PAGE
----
Skip to main content

To: SF Bay Area Bars, Clubs, and Other Employers of Drag Entertainment

Werk is Work! SF Bay Drag Employers: Pay a Minimum Booking Fee

Werk is Work! SF Bay Drag Employers: Pay a Minimum Booking Fee

Pay each Drag Performer and staff to ensure they receive at least $40 per show.

Why is this important?

Drag performers attract paying customers, and keep the San Francisco Bay Area weird and amazing. Often our community incurs high costs with little return for our labor. We’re amazing people to work with and we support a slew of other paid roles in our event production. If this isn’t enough to convince you, keep reading.

------------------------------------------------------------------------------------------------
We want that San Francisco Bay Area bars, clubs, and other employers of drag entertainment ensure that each drag performer and staff receive AT LEAST $40 per show:

$40 = 2 numbers max, no more than 2 hours at the venue.
*Tips only agreements: the employer must close the gap if $40 minimum is not made in tips.
**Open spots (i.e. Club Poppers): technically, no one is “booked.” Participation is at the promoters’ and performers’ discretion.
-----------------------------------------------------------------------------------------------

My name is Alexis Atauri and I am a drag queen in San Francisco. For the past 3 years, I have cried, laughed, lived, and loved with a community of performers, DJ’s, lighting designers, wig makers, and other talented artists in the Bay Area. A true labor of love, I’ve seen my community sacrifice so much to continue to push the boundaries of gender expression, art, and weirdness while still advocating and creating space for everyone. It’s never going to be easy, and we wouldn’t want it to be. However, despite the ongoing conversation about dignified pay in our community, we are not organizing action around this conversation. Some venues pay well; some don’t. Regardless of our skill and experience, don’t we all deserve to expect a minimum booking fee if we are asked to share our drag? I believe we do and I want to fight for better pay for us all.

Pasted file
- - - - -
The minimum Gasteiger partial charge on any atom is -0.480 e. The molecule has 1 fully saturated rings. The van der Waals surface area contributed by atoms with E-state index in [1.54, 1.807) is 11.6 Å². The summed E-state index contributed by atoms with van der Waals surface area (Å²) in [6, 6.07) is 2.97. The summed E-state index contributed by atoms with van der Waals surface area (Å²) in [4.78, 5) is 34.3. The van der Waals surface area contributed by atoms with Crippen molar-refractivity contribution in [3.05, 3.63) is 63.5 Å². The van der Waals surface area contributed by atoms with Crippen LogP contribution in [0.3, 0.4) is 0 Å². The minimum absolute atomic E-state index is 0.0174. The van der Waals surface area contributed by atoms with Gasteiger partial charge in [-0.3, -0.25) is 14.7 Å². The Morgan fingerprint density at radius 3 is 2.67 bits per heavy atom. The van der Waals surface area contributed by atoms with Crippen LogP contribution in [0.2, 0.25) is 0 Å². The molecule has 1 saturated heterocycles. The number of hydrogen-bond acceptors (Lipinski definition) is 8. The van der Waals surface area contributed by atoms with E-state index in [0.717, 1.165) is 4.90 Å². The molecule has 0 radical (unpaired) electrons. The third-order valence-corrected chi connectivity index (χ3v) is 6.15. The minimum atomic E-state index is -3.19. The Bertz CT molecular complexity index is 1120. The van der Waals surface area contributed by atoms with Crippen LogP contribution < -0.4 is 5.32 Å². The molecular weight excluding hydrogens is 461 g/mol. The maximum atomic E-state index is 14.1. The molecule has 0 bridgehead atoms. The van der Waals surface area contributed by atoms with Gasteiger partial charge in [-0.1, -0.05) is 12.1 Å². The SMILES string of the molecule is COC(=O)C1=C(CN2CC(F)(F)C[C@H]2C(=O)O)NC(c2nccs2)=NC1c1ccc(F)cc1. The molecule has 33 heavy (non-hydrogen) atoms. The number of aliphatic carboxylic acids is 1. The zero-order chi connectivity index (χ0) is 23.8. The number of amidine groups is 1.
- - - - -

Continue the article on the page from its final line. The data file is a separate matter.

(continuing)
We want a fair return on our Labor. This is no different from dancers, makeup artists, hair stylists, and other artists. We want employers to take us just as seriously when requesting our services so that we can establish and sustain good working relationships, and quality performances for customers to keep coming back. Knowing that the venues where we work support fair treatment and dignified paid for all workers, including us, can only improve our art.

It can’t hurt. A minimum of $40/performer is more than a reasonable cost for anyone booking drag in the Bay Area. It doesn’t make performers who get paid more suddenly receive less compensation. It doesn’t force newer queens to hustle or have a traumatic experience starting out in drag. It will discourage performers from price gouging each other. Ultimately, it will allow our community to continue to exist and thrive in a financially tumultuous city.

Awareness is an important part of this conversation. Audience members, employers, and corporations (i.e. people who don’t do drag) don’t know firsthand what it takes to produce a look, a performance, or even just a face. Encouraging transparency about the cost and compensation of drag may encourage audience members and employers to better value our productions with tips, increased budgets, or even perks like free drinks, VIP access, or free guest entry. Bay Area drag is diverse, so I expect the opinions surrounding this conversation to also be dissonant, but constructive. The important part - or “Why?” - is that we have this conversation and take action.